The Committee to Protect Journalists is demanding the release of Ethiopian journalists Dessu Dulla and Bikila Amenu. The pair face the death penalty on charges of “outrages against the constitution” after they documented wars and human rights abuses committed in Ethiopia’s Tigray and Oromia regions. The call for their release came ahead of World Press Freedom Day, which is being observed today.
At the Vatican, Pope Francis paid tribute to journalists during his weekly address on Sunday.
Pope Francis: “On May 3, UNESCO’s World Press Freedom Day will be celebrated. I pay homage to journalists who pay in person for this right. Last year 47 journalists were killed and more than 350 were jailed around the world. A special thanks to those who, with courage, keep us informed about humanity’s wounds.”
Reporters Without Borders has ranked the United States 42nd out of 180 nations in its annual Press Freedom Index, warning violations in the U.S. are increasing at a troubling rate. It cited “the disappearance of local news, the polarization of the media [and] the weakening of journalism and democracy caused by digital platforms and social networks.”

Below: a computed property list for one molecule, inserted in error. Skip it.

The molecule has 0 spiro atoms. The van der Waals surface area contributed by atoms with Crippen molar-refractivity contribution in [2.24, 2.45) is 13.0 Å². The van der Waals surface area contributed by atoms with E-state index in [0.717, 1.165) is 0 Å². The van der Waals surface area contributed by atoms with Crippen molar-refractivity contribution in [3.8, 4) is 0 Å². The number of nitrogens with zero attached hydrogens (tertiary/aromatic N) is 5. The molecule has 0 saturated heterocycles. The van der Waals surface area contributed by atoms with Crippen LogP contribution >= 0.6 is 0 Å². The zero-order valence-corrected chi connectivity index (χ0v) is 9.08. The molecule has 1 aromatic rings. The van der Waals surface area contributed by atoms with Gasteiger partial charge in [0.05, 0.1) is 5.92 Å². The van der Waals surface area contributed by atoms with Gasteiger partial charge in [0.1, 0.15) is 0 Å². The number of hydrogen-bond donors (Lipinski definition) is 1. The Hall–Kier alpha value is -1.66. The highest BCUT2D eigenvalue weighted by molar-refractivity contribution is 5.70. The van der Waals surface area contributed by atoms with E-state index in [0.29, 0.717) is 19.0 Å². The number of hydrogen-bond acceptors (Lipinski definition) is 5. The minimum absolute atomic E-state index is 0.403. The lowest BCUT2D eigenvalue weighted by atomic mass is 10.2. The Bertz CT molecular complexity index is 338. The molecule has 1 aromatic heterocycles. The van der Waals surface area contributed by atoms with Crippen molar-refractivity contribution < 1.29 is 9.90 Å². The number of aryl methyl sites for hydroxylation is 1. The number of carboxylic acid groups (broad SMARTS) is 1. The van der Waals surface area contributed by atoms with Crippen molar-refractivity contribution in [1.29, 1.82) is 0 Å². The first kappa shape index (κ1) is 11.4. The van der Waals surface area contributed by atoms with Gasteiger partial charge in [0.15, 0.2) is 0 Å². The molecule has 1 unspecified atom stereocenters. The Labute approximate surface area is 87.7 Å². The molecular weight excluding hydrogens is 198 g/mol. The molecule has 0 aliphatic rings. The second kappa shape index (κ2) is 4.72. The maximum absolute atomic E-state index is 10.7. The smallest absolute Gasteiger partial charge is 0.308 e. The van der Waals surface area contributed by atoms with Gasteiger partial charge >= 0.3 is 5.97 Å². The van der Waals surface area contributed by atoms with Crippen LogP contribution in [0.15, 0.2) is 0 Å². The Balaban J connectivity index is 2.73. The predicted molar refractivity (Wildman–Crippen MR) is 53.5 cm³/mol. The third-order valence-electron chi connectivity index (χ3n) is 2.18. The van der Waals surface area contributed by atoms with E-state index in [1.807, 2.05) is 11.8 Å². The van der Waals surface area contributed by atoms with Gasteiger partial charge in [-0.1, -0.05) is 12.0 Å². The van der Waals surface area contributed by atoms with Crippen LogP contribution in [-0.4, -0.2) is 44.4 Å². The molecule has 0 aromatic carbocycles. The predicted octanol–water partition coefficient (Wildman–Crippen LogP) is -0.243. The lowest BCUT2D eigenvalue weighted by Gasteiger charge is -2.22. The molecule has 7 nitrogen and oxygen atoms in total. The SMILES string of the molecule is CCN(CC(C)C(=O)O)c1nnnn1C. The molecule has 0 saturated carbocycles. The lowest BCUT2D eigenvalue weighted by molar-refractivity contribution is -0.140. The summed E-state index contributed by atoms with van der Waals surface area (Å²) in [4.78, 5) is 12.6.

Hong Kong’s Press Freedom Index ranking plummeted to 148th as China’s central government adopted a national security law aimed at silencing independent voices.
Meanwhile, Russia’s press freedom ranking fell to near the bottom, as the Kremlin launched a massive disinformation campaign to support its invasion of Ukraine, where officials say at least 20 journalists and media workers have been killed or injured.
Much of New Mexico is under a critical fire alert today after gusty winds and dry conditions pushed a massive wildfire toward the town of Las Vegas, home to 13,000 people. The fire is already on track to become the largest and most destructive in New Mexico’s recorded history. Some 90% of the western United States is in drought, with officials warning of an extended wildfire season due to the worsening climate emergency.